Gaza violence prompts call for outside help
Fighting between Fatah and Hamas escalated Tuesday, leading some to consider the deployment of a multinational force to police the volatile territory.
Jerusalem and Tel Aviv
Palestinian factional fighting lurched dangerously closer to all-out civil war Tuesday as militants in Gaza linked to the opposing ideological camps, Fatah and Hamas, attacked one another's headquarters and drove internecine violence to unprecedented levels.Skip to next paragraph
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Following days of never-before-seen warfare between the two main Palestinian political spheres, Palestinian president Mahmoud Abbas called for a truce and said he was working with Egyptian mediators on a lasting cease-fire.
But truce after truce has been shot down in the months since the two sides reached the Mecca Accord, a power-sharing agreement brokered in Saudi Arabia in February that led to the first-ever Palestinian unity government.
The failure thus far to strike a peaceable deal between Fatah and Hamas is stirring fears that the situation is likely to deteriorate further and that international intervention may be Gaza's last hope for calm.
As the fighting escalates and innocent civilians seek to escape from the cross fire, Palestinians are holding fast to deeply divergent theories about what and who is fueling the conflict.
Tuesday was one of the worst days of the fighting, with at least 17 Palestinians killed in 24 hours. Militants associated with Fatah attacked the home of Prime Minister Ismail Haniyeh for the second time in two days, while fighters loyal to Hamas seized several positions from their rivals, Fatah. Witnesses in Gaza said that Hamas forces had taken over parts of northern and central Gaza and declared them a closed military zone.
Roots of discord
Painted in broad brush strokes, Fatah is a movement built on secular nationalist principles. Its leadership began a peace process with Israel in 1993 that was meant to lead to a two-state solution to the conflict. Hamas, the Islamic Resistance Movement that catapulted to power in January 2006 elections, remains firmly opposed to a peace deal with Israel on religious grounds.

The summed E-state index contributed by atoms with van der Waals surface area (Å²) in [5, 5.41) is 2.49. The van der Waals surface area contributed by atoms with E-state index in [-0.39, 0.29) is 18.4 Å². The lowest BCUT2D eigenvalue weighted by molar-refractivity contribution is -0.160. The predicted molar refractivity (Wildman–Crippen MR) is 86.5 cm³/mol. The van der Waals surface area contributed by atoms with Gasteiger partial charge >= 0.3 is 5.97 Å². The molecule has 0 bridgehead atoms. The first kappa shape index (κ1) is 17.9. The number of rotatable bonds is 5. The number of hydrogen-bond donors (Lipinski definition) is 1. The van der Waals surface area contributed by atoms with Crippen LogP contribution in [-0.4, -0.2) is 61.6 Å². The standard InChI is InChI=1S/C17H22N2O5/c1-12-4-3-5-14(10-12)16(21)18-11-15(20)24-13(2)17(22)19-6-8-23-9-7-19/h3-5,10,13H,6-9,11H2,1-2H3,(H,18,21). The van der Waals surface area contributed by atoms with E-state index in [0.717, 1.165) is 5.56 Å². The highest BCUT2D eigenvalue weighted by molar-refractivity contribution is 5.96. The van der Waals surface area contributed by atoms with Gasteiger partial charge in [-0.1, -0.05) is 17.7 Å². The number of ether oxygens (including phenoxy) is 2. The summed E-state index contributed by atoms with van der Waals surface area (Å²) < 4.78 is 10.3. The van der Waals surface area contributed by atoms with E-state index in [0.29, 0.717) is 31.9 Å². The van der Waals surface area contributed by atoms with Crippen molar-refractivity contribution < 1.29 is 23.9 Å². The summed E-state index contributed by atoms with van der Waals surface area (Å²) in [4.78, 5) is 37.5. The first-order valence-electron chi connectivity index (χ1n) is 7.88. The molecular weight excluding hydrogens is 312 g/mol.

And although many in the two camps hoped that these two dissimilar outlooks could be brought under one umbrella for the greater Palestinian good, that goal is being subsumed by ongoing struggle for military hegemony.
"From the beginning, this Mecca agreement did not satisfy everybody, and there were Hamas people who weren't happy with it, and to a certain extent this created two different views within Hamas," says Ghassan Khatib, a professor at Birzeit University in the West Bank and a former cabinet minister in the Palestinian Authority.
"Those who are involved in the government are relatively satisfied, and those who are in the fighting and the brigades are quite unhappy," says Dr. Khatib. "They started to feel that some kind of co-opting is happening within Hamas." In short, the willingness of Hamas politicians to work with Fatah and the office of Mr. Abbas, who is in turn cooperating with Israel and the US, is unacceptable to the armed groups affiliated with Hamas.
On the ground, that has translated into turf wars all over Gaza, made more complex by large, armed clans who have staked out certain fiefdoms. The Daghmash clan, the family holding BBC reporter Alan Johnston, exemplifies this issue.
Every move that Abbas and his Gazan security czar, Mohammed Dahlan, make to try to "reform" the security forces in Gaza is read by Hamas groups as an attempt to snatch a patch of what Hamas sees as its rightful turf, says Khatib.
"The activity of Abbas and Dahlan, the new training they're giving their forces – that all seems to be aimed at the Hamas brigades," Khatib adds. "Hamas had a sense of controlling the streets. They think that what Abbas and Dahlan are doing is undermining the Hamas plan."
In the eyes of Hamas officials, however, the implosion is a result of an "assault" on Hamas.
"Those who are allied under the command of Mr. Dahlan are committing a lot of crimes against our people, our soldiers, and our institutions, and this has really turned things upside down," says Atef Adwan, a Hamas member of the Palestinian legislative council, in a phone interview from his home in Gaza.
"They did not respect any truce we've reached so far, and so we're left with the conclusion that they're intending to topple the government," says Mr. Adwan. "Things have nearly reached an end by those who actually wanted to sabotage things. Those people will not respect any treaty, any truce, any law."